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Government Relations Update September 2018

Posted on Oct 08, 2018 by Matthew Hall
Tags: External Relations, Federal Government

Congress Passes FY2018 Funding Bills

Congress passed two major spending packages last month, narrowly avoiding the September 30 deadline for the beginning of FY2019.  The first, H.R. 5895, provided funding increases for a number of priorities, including $35.5 billion for the Department of Energy (an increase of $1 billion from FY2018) and a recommendation of $85 million for ESnet (an increase of $6 million from FY2018).  

The second, H.R. 6157, contained funding from the Defense, Labor, Health and Human Services, and Education bills, as well as a continuing appropriation for all other agencies not funded by this legislation.  The continuing resolution will keep all other federal agencies operating at FY2018 funding levels until December 7, 2018.  This bill avoided a government shutdown on October 1, 2018, by providing additional time for Congress to fully fund the rest of the federal government after the midterm elections.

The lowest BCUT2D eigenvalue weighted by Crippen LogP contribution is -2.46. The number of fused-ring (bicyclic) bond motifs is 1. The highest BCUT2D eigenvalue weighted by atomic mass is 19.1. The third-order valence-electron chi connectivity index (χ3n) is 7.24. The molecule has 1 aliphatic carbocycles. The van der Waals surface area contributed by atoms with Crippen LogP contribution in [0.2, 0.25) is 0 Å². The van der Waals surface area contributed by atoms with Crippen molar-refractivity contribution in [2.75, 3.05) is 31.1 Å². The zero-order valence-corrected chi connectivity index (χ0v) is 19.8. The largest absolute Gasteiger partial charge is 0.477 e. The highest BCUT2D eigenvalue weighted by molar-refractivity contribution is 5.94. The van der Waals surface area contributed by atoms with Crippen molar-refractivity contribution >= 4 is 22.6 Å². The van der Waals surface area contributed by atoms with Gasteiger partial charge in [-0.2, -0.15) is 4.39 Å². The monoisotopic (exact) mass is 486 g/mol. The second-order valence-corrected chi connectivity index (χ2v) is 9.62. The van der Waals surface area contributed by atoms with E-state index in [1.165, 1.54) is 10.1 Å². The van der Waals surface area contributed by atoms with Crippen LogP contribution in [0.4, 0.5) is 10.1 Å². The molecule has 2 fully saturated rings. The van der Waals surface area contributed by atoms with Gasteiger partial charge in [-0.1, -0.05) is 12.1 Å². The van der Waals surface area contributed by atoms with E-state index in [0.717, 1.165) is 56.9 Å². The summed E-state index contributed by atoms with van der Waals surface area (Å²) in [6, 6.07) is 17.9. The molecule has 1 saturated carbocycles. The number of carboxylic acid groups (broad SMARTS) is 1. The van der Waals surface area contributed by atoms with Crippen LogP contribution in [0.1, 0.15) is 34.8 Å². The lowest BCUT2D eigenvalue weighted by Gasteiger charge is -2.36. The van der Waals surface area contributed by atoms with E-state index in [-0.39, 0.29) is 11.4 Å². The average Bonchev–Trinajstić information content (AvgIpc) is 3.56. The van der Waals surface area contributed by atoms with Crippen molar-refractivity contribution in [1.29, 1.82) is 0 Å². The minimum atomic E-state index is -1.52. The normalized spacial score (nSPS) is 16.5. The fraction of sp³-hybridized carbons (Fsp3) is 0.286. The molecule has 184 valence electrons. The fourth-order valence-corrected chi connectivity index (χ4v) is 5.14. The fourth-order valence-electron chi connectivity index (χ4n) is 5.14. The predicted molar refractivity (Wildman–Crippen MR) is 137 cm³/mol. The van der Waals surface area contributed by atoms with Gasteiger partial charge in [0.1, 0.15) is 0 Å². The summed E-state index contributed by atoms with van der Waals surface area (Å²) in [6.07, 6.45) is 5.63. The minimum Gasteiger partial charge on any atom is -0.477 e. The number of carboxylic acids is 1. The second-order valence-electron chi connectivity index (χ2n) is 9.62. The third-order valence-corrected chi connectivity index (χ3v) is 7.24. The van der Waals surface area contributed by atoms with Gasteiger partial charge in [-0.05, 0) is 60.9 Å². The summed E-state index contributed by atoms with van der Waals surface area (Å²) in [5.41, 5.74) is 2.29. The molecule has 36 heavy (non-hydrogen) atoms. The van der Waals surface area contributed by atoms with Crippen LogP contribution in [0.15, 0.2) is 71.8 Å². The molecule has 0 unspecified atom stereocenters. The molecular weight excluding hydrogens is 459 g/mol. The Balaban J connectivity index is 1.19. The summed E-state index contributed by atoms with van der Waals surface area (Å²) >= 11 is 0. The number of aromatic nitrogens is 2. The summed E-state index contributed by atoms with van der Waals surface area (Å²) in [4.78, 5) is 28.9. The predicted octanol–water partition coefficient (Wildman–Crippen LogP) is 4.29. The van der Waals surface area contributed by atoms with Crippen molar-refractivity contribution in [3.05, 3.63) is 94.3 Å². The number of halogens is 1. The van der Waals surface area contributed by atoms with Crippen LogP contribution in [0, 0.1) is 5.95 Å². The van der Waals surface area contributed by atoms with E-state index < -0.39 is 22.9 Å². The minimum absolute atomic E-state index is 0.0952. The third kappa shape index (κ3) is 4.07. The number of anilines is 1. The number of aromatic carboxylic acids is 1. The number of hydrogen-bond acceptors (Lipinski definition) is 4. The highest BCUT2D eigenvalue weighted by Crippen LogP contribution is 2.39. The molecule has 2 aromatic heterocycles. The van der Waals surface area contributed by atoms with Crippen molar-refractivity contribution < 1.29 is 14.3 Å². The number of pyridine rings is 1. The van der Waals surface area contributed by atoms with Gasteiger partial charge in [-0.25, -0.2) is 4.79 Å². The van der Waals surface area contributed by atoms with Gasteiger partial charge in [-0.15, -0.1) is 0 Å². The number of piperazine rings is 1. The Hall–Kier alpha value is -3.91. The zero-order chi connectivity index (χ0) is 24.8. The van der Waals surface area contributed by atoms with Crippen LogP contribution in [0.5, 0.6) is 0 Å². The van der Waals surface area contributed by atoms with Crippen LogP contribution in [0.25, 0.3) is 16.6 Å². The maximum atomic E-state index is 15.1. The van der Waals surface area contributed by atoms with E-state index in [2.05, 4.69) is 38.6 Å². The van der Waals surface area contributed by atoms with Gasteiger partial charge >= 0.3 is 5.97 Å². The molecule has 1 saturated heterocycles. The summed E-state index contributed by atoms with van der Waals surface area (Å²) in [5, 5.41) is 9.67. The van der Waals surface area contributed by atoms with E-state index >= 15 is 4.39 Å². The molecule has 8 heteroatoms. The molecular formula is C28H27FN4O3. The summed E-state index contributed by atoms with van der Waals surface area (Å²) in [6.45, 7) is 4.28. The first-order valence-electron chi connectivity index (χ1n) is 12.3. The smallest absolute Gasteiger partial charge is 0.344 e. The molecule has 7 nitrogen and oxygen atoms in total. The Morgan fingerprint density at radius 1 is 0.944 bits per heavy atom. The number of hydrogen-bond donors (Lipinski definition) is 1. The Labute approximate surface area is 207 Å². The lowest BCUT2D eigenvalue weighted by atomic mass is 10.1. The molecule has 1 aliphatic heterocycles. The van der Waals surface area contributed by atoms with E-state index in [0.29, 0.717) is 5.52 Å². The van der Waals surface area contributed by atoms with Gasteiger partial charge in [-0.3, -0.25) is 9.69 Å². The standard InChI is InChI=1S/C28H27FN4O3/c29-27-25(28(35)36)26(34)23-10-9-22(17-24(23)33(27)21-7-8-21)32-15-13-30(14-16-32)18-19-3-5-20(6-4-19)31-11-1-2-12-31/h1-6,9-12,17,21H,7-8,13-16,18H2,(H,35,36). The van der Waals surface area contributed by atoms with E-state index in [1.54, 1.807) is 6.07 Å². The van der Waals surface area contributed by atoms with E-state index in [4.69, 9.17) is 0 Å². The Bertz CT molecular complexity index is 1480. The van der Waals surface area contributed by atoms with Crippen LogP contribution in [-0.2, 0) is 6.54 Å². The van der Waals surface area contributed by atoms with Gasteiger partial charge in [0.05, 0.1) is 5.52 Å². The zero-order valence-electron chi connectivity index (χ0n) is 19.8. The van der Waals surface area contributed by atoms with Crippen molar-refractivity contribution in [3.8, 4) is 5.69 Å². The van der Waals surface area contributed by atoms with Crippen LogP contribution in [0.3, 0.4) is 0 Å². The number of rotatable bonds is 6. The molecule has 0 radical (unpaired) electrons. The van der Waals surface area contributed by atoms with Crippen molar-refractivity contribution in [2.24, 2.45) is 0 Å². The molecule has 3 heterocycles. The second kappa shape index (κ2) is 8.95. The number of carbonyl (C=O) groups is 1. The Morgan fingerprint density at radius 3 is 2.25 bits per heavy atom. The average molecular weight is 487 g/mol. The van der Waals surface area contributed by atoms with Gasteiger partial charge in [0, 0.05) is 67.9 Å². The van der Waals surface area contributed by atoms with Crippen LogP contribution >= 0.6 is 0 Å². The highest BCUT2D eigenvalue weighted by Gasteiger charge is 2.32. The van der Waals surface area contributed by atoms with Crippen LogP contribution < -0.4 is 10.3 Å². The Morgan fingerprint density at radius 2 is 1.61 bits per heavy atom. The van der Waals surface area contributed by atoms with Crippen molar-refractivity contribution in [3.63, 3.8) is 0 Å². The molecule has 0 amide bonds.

Internet2 Files Comments with RUS

On July 27, 2018, the U.S. Department of Agriculture’s Rural Utilities Service (RUS) released a Notice of Inquiry and Request for Comments on the Broadband e-Connectivity Pilot Program.  This new initiative was created through a one-time appropriation of $600 million in the FY2018 omnibus bill.  The accompanying authorization language in the bill directed RUS to expedite loans and grants for the costs of the construction, improvement, and acquisition of facilities and equipment for broadband service in eligible rural areas.

In response to the RUS request, Internet2 filed comments on September 10, 2018.  Internet2 recommended that RUS should:  1) make funding available for middle-mile and backhaul projects; 2) prioritize last-mile projects connecting community anchor institutions in rural areas; 3) prioritize projects that benefit education in rural America; 4) favor pilot projects funded through grants; 5) encourage public-private partnerships; and 6) use performance metric tools to help define “sufficient access” to broadband.